Commissioners agree to new leadership structure

Chair position will rotate monthly

Elliott Wenzler
Posted 6/24/21


After a “very painful” process following a bout of public infighting, the Douglas County board of commissioners has unanimously agreed to a new leadership …

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Commissioners agree to new leadership structure

Chair position will rotate monthly

After a “very painful” process following a bout of public infighting, the Douglas County board of commissioners has unanimously agreed to a new leadership structure.
In the past, the board's chair position rotated on an annual basis based on district but now, Commissioners Abe Laydon and Lora Thomas will alternate serving in the position every month.
The decision comes after the board had four meetings with Bill Cadman, a former state legislator who served as president of the State Senate. Cadman volunteered to help mediate the tense situation among commissioners.
“The last 10 weeks have been very painful,” Thomas said.
Beginning with Laydon as chair in July, the two will swap between that position and vice chair every month, beginning on the first Thursday, until January 2023, according to a county spokesperson.
The board's chair serves as the public representative and leader of the board, according to the county's policy for commissioners. The chair presides over meetings and decide agendas.
“We worked through a lot of things, some personal, most professional,” said Commissioner George Teal, the third member of the board, about the mediation meetings.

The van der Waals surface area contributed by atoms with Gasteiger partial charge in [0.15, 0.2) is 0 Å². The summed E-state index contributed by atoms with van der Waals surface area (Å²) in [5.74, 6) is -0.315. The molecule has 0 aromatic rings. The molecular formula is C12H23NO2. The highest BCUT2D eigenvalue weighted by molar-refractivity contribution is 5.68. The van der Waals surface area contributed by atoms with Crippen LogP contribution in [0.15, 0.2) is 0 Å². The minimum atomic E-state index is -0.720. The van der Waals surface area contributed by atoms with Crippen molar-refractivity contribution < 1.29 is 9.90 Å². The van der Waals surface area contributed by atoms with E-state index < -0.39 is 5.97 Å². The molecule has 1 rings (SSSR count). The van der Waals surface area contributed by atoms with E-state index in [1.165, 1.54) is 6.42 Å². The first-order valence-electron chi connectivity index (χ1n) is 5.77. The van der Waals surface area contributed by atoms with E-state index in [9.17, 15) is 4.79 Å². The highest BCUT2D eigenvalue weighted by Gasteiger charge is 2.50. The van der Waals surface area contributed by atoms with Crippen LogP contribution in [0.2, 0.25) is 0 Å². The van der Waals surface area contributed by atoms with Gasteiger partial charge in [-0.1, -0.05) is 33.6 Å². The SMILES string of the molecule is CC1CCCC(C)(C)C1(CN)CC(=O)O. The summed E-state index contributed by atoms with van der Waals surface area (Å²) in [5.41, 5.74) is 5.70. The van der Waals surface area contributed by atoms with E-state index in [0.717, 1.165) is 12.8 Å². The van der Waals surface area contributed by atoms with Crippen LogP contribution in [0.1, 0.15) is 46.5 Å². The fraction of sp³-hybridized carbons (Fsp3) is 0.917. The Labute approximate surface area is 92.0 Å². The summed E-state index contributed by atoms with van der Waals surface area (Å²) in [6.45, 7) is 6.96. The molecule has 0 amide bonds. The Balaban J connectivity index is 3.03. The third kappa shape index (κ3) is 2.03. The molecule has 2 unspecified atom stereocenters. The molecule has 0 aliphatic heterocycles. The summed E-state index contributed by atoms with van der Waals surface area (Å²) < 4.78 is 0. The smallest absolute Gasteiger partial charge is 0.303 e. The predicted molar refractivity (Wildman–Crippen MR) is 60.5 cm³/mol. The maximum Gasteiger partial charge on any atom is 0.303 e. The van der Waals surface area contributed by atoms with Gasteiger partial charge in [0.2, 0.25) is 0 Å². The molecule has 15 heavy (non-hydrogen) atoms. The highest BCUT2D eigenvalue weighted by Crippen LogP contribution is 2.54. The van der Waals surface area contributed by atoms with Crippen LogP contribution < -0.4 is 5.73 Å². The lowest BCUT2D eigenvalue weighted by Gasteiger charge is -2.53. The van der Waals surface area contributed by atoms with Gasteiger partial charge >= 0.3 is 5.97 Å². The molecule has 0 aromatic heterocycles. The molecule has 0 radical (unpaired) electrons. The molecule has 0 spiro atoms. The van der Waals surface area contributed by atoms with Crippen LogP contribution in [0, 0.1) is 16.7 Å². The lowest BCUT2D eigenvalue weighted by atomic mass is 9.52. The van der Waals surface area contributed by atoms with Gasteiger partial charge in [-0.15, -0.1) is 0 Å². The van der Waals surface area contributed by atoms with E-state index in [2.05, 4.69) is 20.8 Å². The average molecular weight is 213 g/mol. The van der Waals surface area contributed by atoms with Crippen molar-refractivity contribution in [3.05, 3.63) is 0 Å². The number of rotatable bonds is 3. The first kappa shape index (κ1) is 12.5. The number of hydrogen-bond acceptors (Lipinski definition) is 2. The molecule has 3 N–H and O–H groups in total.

This agreement will expire in January 2023, after the 2022 election for Laydon's seat. Regardless of if there is a new board member or if Laydon is re-elected, the board will revisit this agreement then.
“We recognize the importance of governing productively with excellence. This leadership structure reflects our agreement to work together in the public interest for those we serve. There is much to do, and we believe this is the best solution to help us move forward,” according to a statement from the board.


In April, Thomas, who had been serving as board chair since January, was stripped of that title after Laydon and Teal said she lied and abused her position following a disagreement with the two of them.
At the time, Thomas responded to her removal as chair with a post on her personal website, saying the other two commissioners were “attempting to silence” her. Months after the allegations, Thomas says she never saw any evidence of them.
“For myself and the public, I wanted them to know that there's been no evidence that I did any heinous crime or anything that rose to the level of a censure," she said in a June 23 interview.
The controversy originated with a request from the New York Times for an interview with a county commissioner. While Teal and Laydon agreed that they wanted Laydon to speak with the reporter, Thomas disagreed and said the two were violating their internal media policy, which would have made it her turn to speak with the reporter. Thomas took this complaint public and emailed at least one member of the business community about the issue.